The vulcanization of the rubber is conducted in the presence of a sulfur vulcanizing agent. Examples of suitable sulfur vulcanizing agents include elemental sulfur (free sulfur) or sulfur donating vulcanizing agents, for example, an amine disulfide, polymeric polysulfide or sulfur olefin adducts. Preferably, the sulfur vulcanizing agent is elemental sulfur.
The treated cord is used in combination with conventional rubber stocks to form composites, for example, in hoses belts and tires. These combinations are known to those skilled in the art and are not limited by use of the present invention.
After the rubber stock has been combined with the treated cord to form a pre-vulcanizate, vulcanization is generally carried out at temperatures of between about 100° C. and 200° C. Preferably the vulcanization is conducted at temperatures ranging from about 110° C. to 180° C. Any of the conventional vulcanization processes may be used such as heating in a press or mold, heating with steam or hot air or in a salt bath.
Various reinforced vulcanizates may be made with use of aramid cords prepared by the process of the present invention. For example, tires, belts and hoses may be made. The preferred reinforced vulcanizate is a tire.
The present invention is further illustrated by the reference to the following examples which are intended to be representative and not restrictive of the scope of the present invention. Unless otherwise indicated, all parts and percentages are by weight.
The aramid cords used in the following examples were purchased from E I Du Pont under the trademark Kevlar™. The cord had a denier of 3000/3 and was unfinished.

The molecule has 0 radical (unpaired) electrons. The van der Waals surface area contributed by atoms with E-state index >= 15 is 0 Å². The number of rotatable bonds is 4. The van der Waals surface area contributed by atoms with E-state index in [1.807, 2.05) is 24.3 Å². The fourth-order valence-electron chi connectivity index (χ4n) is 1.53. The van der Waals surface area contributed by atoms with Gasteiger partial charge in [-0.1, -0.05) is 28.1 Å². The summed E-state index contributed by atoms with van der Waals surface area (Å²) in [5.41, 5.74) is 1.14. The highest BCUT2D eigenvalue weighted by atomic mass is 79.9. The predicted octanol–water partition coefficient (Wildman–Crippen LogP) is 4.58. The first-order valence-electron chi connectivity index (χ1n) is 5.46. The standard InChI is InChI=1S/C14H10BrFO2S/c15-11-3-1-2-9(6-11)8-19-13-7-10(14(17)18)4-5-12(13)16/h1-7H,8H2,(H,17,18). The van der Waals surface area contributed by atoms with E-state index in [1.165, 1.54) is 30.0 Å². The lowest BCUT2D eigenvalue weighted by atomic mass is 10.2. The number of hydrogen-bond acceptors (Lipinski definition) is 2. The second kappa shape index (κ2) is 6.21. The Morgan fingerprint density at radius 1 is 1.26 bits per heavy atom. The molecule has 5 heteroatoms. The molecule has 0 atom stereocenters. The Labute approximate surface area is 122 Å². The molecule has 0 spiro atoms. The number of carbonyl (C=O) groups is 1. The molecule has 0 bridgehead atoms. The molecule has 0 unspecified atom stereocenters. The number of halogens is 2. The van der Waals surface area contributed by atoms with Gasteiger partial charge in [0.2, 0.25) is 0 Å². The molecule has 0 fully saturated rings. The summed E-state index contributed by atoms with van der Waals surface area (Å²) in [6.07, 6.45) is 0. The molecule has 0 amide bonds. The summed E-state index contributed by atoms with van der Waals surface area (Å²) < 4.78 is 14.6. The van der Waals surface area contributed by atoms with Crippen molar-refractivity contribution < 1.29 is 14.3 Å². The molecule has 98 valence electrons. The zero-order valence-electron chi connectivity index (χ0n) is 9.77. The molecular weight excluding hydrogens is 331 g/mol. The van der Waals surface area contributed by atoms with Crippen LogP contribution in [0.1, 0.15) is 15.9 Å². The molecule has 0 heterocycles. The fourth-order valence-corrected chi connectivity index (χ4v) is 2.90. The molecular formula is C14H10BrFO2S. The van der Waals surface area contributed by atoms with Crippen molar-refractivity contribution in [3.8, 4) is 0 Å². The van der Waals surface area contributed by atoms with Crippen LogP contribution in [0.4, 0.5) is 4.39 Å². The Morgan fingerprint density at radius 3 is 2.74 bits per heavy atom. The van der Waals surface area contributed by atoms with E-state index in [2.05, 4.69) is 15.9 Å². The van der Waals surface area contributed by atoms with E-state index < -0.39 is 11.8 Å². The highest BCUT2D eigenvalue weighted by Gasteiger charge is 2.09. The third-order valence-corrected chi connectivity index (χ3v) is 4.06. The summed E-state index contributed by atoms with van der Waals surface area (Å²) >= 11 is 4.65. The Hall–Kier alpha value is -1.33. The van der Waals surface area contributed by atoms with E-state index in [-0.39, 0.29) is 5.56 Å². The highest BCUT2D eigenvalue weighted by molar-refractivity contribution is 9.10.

In a 500 ml round bottom reaction flask equipped with a stirrer, thermometer, condenser and nitrogen purge, was placed 0.64 grams (0.0059 moles) of 1,4-p-phenylenediamine, 0.79 grams (0.004 moles) of terephthalic acid, 0.50 grams (0.118 moles) of lithium chloride, 1.50 grams of calcium chloride, 100 milliliters of pyridine, 400 milliliters of N-methyl pyrrolidone and 5.0 grams of Hycar CPB (4200 molecular weight). The reaction flask was purged with nitrogen and 3.33 grams of triphenyl phosphite was added. The reaction mixture was heated with stirring at 90°-100° C. for 61/2 hours. The suspension was then cooled to room temperature and used as produced.
In a 500 ml round bottom reaction flask equipped with a stirrer, thermometer, condenser and nitrogen purge was placed 0.85 grams (0.00786 moles) of 1,4-p-phenylenediamine, 1.30 grams (0.00786 moles) of isophthalic acid, 0.50 grams (0.118 moles) of lithium chloride, 1.50 grams of calcium chloride, 100 ml of pyridine, 40 ml of n-methylpyrrolidone, and 5.0 grams (0.00119 moles) of Hycar CPB (4200 molecular weight). The mixture was stirred and 4.88 grams of triphenylphosphite were added. The mixture was stirred for approximately 18 hours at a temperature of 90°-100° C. The solution was cooled and used as produced.